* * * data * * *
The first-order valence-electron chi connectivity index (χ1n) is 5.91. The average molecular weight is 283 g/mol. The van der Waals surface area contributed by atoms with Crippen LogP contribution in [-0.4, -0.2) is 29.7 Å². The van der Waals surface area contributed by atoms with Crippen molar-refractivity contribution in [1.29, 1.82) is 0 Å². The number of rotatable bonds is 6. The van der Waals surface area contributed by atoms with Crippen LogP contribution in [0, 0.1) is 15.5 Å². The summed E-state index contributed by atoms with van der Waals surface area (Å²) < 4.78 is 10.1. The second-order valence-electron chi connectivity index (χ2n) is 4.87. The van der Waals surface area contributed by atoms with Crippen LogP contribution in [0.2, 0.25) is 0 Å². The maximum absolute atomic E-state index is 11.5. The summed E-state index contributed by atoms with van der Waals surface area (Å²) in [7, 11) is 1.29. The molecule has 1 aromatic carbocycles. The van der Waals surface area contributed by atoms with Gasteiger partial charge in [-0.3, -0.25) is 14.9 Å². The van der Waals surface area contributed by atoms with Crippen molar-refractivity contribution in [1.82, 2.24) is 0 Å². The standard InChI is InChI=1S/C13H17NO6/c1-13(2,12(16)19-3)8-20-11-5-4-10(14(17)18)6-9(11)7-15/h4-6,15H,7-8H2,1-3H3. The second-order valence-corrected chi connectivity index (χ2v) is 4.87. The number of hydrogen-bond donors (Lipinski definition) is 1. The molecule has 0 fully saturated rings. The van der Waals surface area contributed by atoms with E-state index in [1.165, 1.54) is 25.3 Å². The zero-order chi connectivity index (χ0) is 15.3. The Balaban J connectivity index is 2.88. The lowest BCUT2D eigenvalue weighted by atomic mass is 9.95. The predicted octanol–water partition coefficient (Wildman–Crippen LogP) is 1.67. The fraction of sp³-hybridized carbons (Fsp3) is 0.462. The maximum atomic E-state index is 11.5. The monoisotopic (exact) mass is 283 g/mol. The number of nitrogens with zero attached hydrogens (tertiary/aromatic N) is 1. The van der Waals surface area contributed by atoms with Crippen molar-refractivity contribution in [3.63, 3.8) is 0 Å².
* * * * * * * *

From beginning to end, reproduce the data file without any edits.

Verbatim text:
The first-order valence-electron chi connectivity index (χ1n) is 5.91. The average molecular weight is 283 g/mol. The van der Waals surface area contributed by atoms with Crippen LogP contribution in [-0.4, -0.2) is 29.7 Å². The van der Waals surface area contributed by atoms with Crippen molar-refractivity contribution in [1.29, 1.82) is 0 Å². The number of rotatable bonds is 6. The van der Waals surface area contributed by atoms with Crippen LogP contribution in [0, 0.1) is 15.5 Å². The summed E-state index contributed by atoms with van der Waals surface area (Å²) < 4.78 is 10.1. The second-order valence-electron chi connectivity index (χ2n) is 4.87. The van der Waals surface area contributed by atoms with Crippen LogP contribution in [0.2, 0.25) is 0 Å². The maximum absolute atomic E-state index is 11.5. The summed E-state index contributed by atoms with van der Waals surface area (Å²) in [7, 11) is 1.29. The molecule has 1 aromatic carbocycles. The van der Waals surface area contributed by atoms with Gasteiger partial charge in [-0.3, -0.25) is 14.9 Å². The van der Waals surface area contributed by atoms with Crippen molar-refractivity contribution in [1.82, 2.24) is 0 Å². The standard InChI is InChI=1S/C13H17NO6/c1-13(2,12(16)19-3)8-20-11-5-4-10(14(17)18)6-9(11)7-15/h4-6,15H,7-8H2,1-3H3. The second-order valence-corrected chi connectivity index (χ2v) is 4.87. The number of hydrogen-bond donors (Lipinski definition) is 1. The molecule has 0 fully saturated rings. The van der Waals surface area contributed by atoms with E-state index in [1.165, 1.54) is 25.3 Å². The zero-order chi connectivity index (χ0) is 15.3. The Balaban J connectivity index is 2.88. The lowest BCUT2D eigenvalue weighted by atomic mass is 9.95. The predicted octanol–water partition coefficient (Wildman–Crippen LogP) is 1.67. The fraction of sp³-hybridized carbons (Fsp3) is 0.462. The maximum atomic E-state index is 11.5. The monoisotopic (exact) mass is 283 g/mol. The number of nitrogens with zero attached hydrogens (tertiary/aromatic N) is 1. The van der Waals surface area contributed by atoms with Crippen molar-refractivity contribution in [3.63, 3.8) is 0 Å².